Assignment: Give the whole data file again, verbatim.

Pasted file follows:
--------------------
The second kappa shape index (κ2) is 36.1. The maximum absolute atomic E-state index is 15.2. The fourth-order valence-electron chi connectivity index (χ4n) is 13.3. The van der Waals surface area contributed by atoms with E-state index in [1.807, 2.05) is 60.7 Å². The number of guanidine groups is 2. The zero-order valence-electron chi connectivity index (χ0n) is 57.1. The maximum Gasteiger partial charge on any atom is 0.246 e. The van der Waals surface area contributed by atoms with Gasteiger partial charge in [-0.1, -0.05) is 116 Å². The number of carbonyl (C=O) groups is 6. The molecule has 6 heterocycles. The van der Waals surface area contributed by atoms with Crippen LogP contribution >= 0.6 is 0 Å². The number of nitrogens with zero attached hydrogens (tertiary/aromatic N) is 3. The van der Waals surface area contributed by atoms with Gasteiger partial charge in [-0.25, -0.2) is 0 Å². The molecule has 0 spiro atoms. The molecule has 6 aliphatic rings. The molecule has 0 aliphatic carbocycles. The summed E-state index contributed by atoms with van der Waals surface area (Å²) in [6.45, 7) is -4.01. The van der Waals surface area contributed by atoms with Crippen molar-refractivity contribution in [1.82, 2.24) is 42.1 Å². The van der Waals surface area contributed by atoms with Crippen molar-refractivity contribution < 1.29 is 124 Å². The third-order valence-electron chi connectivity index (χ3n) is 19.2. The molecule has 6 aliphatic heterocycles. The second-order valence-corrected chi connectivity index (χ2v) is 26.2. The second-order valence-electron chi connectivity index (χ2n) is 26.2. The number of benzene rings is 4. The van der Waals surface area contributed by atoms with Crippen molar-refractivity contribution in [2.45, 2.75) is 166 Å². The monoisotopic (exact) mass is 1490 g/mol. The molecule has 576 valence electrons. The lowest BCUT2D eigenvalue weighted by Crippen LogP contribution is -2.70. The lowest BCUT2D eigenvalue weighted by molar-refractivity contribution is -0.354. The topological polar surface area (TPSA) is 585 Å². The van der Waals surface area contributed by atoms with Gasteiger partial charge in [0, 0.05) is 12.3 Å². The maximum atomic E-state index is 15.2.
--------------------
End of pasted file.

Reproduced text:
The second kappa shape index (κ2) is 36.1. The maximum absolute atomic E-state index is 15.2. The fourth-order valence-electron chi connectivity index (χ4n) is 13.3. The van der Waals surface area contributed by atoms with E-state index in [1.807, 2.05) is 60.7 Å². The number of guanidine groups is 2. The zero-order valence-electron chi connectivity index (χ0n) is 57.1. The maximum Gasteiger partial charge on any atom is 0.246 e. The van der Waals surface area contributed by atoms with Gasteiger partial charge in [-0.1, -0.05) is 116 Å². The number of carbonyl (C=O) groups is 6. The molecule has 6 heterocycles. The van der Waals surface area contributed by atoms with Crippen LogP contribution >= 0.6 is 0 Å². The number of nitrogens with zero attached hydrogens (tertiary/aromatic N) is 3. The van der Waals surface area contributed by atoms with Gasteiger partial charge in [-0.25, -0.2) is 0 Å². The molecule has 0 spiro atoms. The molecule has 6 aliphatic rings. The molecule has 0 aliphatic carbocycles. The summed E-state index contributed by atoms with van der Waals surface area (Å²) in [6.45, 7) is -4.01. The van der Waals surface area contributed by atoms with Crippen molar-refractivity contribution in [1.82, 2.24) is 42.1 Å². The van der Waals surface area contributed by atoms with Crippen molar-refractivity contribution < 1.29 is 124 Å². The third-order valence-electron chi connectivity index (χ3n) is 19.2. The molecule has 6 aliphatic heterocycles. The second-order valence-corrected chi connectivity index (χ2v) is 26.2. The second-order valence-electron chi connectivity index (χ2n) is 26.2. The number of benzene rings is 4. The van der Waals surface area contributed by atoms with Crippen molar-refractivity contribution in [2.45, 2.75) is 166 Å². The monoisotopic (exact) mass is 1490 g/mol. The molecule has 576 valence electrons. The lowest BCUT2D eigenvalue weighted by Crippen LogP contribution is -2.70. The lowest BCUT2D eigenvalue weighted by molar-refractivity contribution is -0.354. The topological polar surface area (TPSA) is 585 Å². The van der Waals surface area contributed by atoms with Gasteiger partial charge in [0, 0.05) is 12.3 Å². The maximum atomic E-state index is 15.2.